Last updated: 01:04 PM ET, Sun September 13 2015

NTSB on British Airways Engine Fire: Key Part in Pieces, Casing Breached

Impacting Travel | Michael Isenbek | September 13, 2015

NTSB on British Airways Engine Fire: Key Part in Pieces, Casing Breached

The National Transportation Safety Board has released an update of its investigation into the engine fire that occurred on a British Airways 777 at Las Vegas’ McCarran International Airport last week. Though a final report is still pending, this latest report focuses on the failure of the high pressure compressor spool, a key engine component and subsequent damage to the rest of the engine.

The NTSB said "Initial examination of the left engine revealed multiple breaches of the engine case in the area around the high pressure compressor,” and investigators found “several” spool parts around 7-8 inches in length on the runway.

Richard Westcott, BBC transport correspondent, explained in an analysis of the NTSB findings that the high pressure compressor spool, is a circular disc that rotates at very high speed.

The component is designed not to break, Westcott said, as the engine’s outer casing isn’t strong enough to contain the shrapnel. Critical wiring, fuel tanks and hydraulic systems are all at risk for damage if this part fails.

According to Westcott, some next steps for investigators will be “to find out how new the part was, when it was last checked, and whether it broke because something hit it, maybe a bird, or whether it was just faulty.”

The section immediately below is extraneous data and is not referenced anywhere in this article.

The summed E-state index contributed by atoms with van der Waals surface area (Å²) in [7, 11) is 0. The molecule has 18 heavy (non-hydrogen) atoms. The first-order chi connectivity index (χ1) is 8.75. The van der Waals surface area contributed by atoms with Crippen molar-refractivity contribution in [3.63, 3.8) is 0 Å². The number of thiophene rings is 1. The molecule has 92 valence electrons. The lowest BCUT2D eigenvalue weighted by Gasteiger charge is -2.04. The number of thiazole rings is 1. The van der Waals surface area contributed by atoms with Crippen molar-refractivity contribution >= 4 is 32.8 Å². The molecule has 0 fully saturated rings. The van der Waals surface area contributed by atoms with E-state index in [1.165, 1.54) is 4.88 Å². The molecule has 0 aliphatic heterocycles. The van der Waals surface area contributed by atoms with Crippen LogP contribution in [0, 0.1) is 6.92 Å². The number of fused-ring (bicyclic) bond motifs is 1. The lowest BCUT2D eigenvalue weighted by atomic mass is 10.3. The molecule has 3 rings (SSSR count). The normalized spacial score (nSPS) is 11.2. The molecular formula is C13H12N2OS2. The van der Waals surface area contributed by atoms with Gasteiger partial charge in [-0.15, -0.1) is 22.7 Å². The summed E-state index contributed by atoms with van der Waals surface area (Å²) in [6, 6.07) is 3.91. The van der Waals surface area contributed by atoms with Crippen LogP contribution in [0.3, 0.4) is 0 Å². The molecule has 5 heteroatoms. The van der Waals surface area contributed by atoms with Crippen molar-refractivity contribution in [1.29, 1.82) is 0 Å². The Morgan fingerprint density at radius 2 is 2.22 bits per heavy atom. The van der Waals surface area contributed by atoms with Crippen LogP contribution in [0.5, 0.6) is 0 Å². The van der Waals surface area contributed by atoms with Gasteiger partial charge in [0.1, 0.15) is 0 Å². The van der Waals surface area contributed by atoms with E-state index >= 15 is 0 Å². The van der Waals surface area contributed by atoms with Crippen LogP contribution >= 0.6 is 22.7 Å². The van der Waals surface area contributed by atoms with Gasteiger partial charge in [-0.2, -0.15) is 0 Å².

Dr. Colin Brown from the Institution of Mechanical Engineers told Westcott that a bird strike can’t be ruled out, investigators will "most likely" discover the cause of the failure to be from a "fatigue crack."

Brown added that parts found on the runway would be scrutinized for signs of fatigue, and evidence for a foreign object entering the engine would be seen in marks on the front fan.

The “critical question,” Westcott said, is whether this was an isolated incident or a problem that could occur again in engines of the same type.

Beyond the component failure and casing breach the NTSB report also said, “the left engine and pylon, left fuselage structure and inboard left wing airplane were substantially damaged by the fire.”

Flight 2276 was about to take off from Las Vegas for a trip to London's Gatwick airport when the left General Electric GE90-85B engine of the Boeing 777-200 caught fire, the NTSB said.

The pilot, taking a slightly earlier retirement after the incident, is considered a hero in abruptly stopping takeoff and getting all 159 passengers and 13 crew members off with just 27 minor injuries — mostly evacuation slide abrasions.

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